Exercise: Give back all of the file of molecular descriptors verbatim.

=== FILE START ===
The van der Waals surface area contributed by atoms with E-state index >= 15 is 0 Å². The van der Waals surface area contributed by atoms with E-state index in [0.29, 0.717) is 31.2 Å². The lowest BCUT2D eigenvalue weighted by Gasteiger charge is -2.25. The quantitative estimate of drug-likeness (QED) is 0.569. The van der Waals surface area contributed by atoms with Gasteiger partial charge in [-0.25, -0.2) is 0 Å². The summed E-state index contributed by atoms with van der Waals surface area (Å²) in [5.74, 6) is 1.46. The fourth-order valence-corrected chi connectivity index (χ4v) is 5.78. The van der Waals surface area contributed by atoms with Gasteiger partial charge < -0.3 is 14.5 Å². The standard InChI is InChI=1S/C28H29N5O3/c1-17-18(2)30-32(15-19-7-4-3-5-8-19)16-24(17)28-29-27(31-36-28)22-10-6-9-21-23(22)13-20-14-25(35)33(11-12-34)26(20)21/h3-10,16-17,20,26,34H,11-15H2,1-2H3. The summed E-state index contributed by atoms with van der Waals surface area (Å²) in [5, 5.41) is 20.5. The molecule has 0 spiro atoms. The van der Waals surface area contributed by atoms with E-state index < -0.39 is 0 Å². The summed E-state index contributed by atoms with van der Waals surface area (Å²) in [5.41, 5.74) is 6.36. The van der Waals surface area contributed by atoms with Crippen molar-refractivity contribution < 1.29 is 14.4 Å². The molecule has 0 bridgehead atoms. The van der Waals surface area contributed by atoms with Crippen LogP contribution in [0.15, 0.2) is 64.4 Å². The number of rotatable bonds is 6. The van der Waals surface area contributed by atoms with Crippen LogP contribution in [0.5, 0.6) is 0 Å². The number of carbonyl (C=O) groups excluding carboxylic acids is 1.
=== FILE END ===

The van der Waals surface area contributed by atoms with E-state index >= 15 is 0 Å². The van der Waals surface area contributed by atoms with E-state index in [0.29, 0.717) is 31.2 Å². The lowest BCUT2D eigenvalue weighted by Gasteiger charge is -2.25. The quantitative estimate of drug-likeness (QED) is 0.569. The van der Waals surface area contributed by atoms with Gasteiger partial charge in [-0.25, -0.2) is 0 Å². The summed E-state index contributed by atoms with van der Waals surface area (Å²) in [5.74, 6) is 1.46. The fourth-order valence-corrected chi connectivity index (χ4v) is 5.78. The van der Waals surface area contributed by atoms with Gasteiger partial charge < -0.3 is 14.5 Å². The standard InChI is InChI=1S/C28H29N5O3/c1-17-18(2)30-32(15-19-7-4-3-5-8-19)16-24(17)28-29-27(31-36-28)22-10-6-9-21-23(22)13-20-14-25(35)33(11-12-34)26(20)21/h3-10,16-17,20,26,34H,11-15H2,1-2H3. The summed E-state index contributed by atoms with van der Waals surface area (Å²) in [5, 5.41) is 20.5. The molecule has 0 spiro atoms. The van der Waals surface area contributed by atoms with E-state index < -0.39 is 0 Å². The summed E-state index contributed by atoms with van der Waals surface area (Å²) in [5.41, 5.74) is 6.36. The van der Waals surface area contributed by atoms with Crippen molar-refractivity contribution < 1.29 is 14.4 Å². The molecule has 0 bridgehead atoms. The van der Waals surface area contributed by atoms with Crippen LogP contribution in [0.15, 0.2) is 64.4 Å². The number of rotatable bonds is 6. The van der Waals surface area contributed by atoms with Crippen LogP contribution in [0.5, 0.6) is 0 Å². The number of carbonyl (C=O) groups excluding carboxylic acids is 1.